10 May Artist Spotlight: Robert Rivera
Robert Rivera was struck by artistic inspiration one foggy autumn day in the early 1970s while he and his wife, Linda, drove from their home in New Mexico to their native California to visit her parents north of San Diego. “We passed this farmhouse with a whole field full of big round things,” he says. “I told Linda, ‘Stop the car!’” He knocked on the farmhouse door and was told they were gourds and that people bought them as decorative objects. “I got as many as could fit in our Volkswagen Beetle. They were dirty and smelly, and Linda was not very happy.”
Back in Albuquerque, Rivera cleaned and hollowed them, then — inspired by their distinctive, varied shapes — began turning the gourds into all manner of fantastical artworks, inspired by his and Linda’s explorations of Natives crafts and cultures, and by the natural colors of New Mexico.
He’d never considered himself an artist. But Rivera was exceptionally skilled with his hands, trained as a welder and working for a subcontractor at Los Alamos National Laboratory constructing apparatuses for nuclear tests. He showed colleagues some of his gourd creations. “They wanted to buy them,” he says, amazement still in his voice. But the gourds remained a pastime until late in that decade, when concerns about exposure to radiation led him to leave Los Alamos and make art full time. “My wife was shocked,” he laughs.
Undeterred, Rivera spent two days taking samples of his work from one gallery to another, with no takers. Finally, a small rug shop near Nambé Pueblo agreed to display two pieces. “And when I got home, they called me and said, ‘We sold them both. Can you come back? We want more!’ If it wasn’t for them, I don’t know what would have happened.”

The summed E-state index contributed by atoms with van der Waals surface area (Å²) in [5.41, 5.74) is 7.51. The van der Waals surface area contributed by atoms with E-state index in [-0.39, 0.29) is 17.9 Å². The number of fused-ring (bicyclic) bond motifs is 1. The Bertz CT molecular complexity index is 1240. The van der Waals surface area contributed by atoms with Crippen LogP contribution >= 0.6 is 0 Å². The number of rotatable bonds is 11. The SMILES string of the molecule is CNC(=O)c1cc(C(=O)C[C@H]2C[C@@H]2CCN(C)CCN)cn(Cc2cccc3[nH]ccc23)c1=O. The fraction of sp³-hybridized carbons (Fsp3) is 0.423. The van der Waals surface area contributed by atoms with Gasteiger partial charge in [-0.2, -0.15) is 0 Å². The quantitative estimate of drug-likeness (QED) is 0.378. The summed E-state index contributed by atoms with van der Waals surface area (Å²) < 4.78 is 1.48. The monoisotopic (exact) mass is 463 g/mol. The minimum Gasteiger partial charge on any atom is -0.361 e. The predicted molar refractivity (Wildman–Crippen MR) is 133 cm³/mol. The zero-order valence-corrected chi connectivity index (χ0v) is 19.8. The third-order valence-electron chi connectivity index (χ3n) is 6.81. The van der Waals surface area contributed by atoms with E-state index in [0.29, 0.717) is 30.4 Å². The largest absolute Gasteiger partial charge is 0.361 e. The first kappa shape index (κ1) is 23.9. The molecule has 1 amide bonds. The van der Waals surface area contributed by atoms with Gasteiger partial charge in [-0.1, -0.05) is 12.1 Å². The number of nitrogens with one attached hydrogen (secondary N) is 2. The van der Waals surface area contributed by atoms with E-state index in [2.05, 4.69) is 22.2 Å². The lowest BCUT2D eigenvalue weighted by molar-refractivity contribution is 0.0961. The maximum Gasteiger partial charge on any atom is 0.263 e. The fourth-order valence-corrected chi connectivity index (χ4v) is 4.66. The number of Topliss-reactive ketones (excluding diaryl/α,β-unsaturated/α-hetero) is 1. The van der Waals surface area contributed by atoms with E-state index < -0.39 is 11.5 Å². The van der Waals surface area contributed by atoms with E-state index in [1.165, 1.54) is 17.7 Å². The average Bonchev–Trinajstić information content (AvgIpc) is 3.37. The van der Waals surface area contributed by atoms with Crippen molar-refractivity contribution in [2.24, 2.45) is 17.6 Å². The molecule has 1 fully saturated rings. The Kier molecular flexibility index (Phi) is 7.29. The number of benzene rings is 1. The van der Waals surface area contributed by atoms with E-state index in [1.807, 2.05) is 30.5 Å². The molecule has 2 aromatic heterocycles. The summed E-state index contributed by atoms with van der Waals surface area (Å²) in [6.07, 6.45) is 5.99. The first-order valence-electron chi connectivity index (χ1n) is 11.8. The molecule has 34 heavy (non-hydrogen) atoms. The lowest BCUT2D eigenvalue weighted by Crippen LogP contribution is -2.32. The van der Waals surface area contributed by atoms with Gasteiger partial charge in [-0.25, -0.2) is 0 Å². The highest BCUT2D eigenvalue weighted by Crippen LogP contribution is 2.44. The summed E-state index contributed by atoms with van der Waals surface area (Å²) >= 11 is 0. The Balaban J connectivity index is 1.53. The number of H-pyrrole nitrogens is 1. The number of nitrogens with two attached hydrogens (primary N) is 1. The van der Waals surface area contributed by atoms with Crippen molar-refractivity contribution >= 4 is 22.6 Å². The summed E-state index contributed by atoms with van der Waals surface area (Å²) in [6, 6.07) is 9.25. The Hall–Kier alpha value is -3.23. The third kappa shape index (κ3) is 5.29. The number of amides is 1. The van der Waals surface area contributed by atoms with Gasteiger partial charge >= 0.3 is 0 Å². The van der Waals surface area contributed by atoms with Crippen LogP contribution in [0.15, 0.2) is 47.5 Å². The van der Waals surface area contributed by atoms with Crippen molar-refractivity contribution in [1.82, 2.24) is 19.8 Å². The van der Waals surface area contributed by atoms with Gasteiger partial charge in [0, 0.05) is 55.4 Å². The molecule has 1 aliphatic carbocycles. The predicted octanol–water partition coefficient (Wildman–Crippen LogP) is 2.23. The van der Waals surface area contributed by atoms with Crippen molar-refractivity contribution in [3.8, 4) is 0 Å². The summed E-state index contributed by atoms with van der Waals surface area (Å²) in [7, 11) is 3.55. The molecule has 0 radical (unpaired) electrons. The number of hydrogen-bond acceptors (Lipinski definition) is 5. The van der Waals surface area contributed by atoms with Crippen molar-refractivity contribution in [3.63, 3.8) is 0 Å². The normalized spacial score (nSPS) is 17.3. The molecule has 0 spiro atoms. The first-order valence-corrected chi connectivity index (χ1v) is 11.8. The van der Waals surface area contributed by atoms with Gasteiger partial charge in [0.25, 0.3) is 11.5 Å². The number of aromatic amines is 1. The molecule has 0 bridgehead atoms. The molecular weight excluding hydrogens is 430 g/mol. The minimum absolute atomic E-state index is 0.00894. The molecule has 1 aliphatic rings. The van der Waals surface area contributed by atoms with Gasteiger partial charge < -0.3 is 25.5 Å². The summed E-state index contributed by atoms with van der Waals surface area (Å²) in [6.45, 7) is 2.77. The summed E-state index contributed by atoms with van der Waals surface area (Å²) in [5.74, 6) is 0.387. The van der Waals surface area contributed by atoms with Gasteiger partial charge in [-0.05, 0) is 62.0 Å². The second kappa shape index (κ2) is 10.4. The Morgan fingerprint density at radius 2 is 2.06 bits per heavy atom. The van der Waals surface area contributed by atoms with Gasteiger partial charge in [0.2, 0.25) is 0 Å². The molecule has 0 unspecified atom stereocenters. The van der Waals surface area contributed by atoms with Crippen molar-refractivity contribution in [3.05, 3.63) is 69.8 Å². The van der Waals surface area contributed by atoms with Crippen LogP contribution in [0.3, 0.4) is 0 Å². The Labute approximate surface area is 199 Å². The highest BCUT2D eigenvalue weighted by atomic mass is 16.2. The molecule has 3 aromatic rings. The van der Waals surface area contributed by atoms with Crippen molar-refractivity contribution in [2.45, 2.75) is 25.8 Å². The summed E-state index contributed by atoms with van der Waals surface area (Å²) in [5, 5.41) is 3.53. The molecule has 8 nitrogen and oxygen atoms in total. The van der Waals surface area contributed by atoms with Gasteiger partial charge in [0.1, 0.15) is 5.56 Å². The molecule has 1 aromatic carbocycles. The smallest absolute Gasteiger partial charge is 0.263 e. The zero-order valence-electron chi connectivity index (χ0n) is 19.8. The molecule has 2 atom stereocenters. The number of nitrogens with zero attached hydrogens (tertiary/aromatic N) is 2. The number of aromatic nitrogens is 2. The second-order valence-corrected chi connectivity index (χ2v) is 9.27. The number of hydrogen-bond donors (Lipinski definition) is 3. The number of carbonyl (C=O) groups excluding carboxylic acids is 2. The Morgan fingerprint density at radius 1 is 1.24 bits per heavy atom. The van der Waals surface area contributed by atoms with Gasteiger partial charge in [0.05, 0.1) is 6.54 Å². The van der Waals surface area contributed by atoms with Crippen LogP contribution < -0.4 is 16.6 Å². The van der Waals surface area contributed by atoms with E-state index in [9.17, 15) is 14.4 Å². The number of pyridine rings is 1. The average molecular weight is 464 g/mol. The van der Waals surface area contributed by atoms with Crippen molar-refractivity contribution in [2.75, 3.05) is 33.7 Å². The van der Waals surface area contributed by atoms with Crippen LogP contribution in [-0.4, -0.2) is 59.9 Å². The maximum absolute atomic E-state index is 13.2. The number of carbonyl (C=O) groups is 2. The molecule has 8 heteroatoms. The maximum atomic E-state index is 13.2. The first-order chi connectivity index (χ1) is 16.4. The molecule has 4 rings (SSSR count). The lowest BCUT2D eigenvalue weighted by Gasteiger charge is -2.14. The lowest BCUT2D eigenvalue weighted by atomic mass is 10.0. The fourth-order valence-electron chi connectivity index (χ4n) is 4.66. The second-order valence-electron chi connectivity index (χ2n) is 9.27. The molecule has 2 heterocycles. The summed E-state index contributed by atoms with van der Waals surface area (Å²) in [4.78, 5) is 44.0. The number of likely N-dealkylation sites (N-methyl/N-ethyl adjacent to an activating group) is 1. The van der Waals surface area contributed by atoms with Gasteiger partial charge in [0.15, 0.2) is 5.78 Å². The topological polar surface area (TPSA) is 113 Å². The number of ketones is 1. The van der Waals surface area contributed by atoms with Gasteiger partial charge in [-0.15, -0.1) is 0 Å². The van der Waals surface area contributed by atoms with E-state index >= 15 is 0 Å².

Rivera’s reputation grew. Real galleries began to display his work, and serious collectors bought it. Today, almost 45 years after that leap of faith, the grandfather of nine continues to work as a full-time artist. He now buys most of his materials from the Wuertz Gourd Farm, an almost century-old, fourth-generation family business in Casa Grande, Arizona. “They have some of the best gourds and biggest variety, and they let me go out in the fields and handpick the ones I want. I already know exactly what each one is going to become.”
Back amidst the “controlled chaos” of his 1,200-square-foot Albuquerque studio, the transformations occur through techniques that might include cutting, breaking, etching, stitching, scorching, sandblasting, wrapping, drawing, painting, and dyeing. In the process, Rivera might adorn a gourd with such materials as yucca fibers, raffia, leather, horsehair, broken pottery, turquoise, twigs, snakeskin, or buffalo horns. And the styles may range from centuries-old traditional to decidedly modern. “At the start,” he says, “I didn’t even realize how much fun it was going to be. This is just the beginning!”
See Rivera’s fine art gourds at the Palace Avenue location of Sorrel Sky Gallery in Santa Fe, New Mexico, where his work will be featured in an exhibition during Traditional Spanish Market, June 28 through 30, with Rivera in the gallery working on new pieces on the 29 and 30 from 10 a.m. to 3 p.m. His work is represented by Sorrel Sky’s location in Durango, Colorado; Kachina House in Sedona, Arizona; and Buffalo Collection in Scottsdale, Arizona.